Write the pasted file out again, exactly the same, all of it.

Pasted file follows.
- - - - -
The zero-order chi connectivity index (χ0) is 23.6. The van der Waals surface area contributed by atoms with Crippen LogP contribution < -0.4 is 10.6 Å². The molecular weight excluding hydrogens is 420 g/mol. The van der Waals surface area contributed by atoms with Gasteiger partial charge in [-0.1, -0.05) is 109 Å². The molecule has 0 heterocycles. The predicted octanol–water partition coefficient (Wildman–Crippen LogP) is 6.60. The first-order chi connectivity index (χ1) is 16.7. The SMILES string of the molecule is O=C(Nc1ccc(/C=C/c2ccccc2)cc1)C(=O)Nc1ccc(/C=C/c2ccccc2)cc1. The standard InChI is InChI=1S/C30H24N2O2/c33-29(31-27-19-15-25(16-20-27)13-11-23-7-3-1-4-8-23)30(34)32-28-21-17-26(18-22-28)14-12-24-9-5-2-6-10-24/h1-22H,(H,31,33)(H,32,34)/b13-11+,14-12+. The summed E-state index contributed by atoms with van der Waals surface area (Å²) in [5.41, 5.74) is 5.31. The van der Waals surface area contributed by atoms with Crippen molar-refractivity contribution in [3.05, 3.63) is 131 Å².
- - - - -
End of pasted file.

The zero-order chi connectivity index (χ0) is 23.6. The van der Waals surface area contributed by atoms with Crippen LogP contribution < -0.4 is 10.6 Å². The molecular weight excluding hydrogens is 420 g/mol. The van der Waals surface area contributed by atoms with Gasteiger partial charge in [-0.1, -0.05) is 109 Å². The molecule has 0 heterocycles. The predicted octanol–water partition coefficient (Wildman–Crippen LogP) is 6.60. The first-order chi connectivity index (χ1) is 16.7. The SMILES string of the molecule is O=C(Nc1ccc(/C=C/c2ccccc2)cc1)C(=O)Nc1ccc(/C=C/c2ccccc2)cc1. The standard InChI is InChI=1S/C30H24N2O2/c33-29(31-27-19-15-25(16-20-27)13-11-23-7-3-1-4-8-23)30(34)32-28-21-17-26(18-22-28)14-12-24-9-5-2-6-10-24/h1-22H,(H,31,33)(H,32,34)/b13-11+,14-12+. The summed E-state index contributed by atoms with van der Waals surface area (Å²) in [5.41, 5.74) is 5.31. The van der Waals surface area contributed by atoms with Crippen molar-refractivity contribution in [3.05, 3.63) is 131 Å².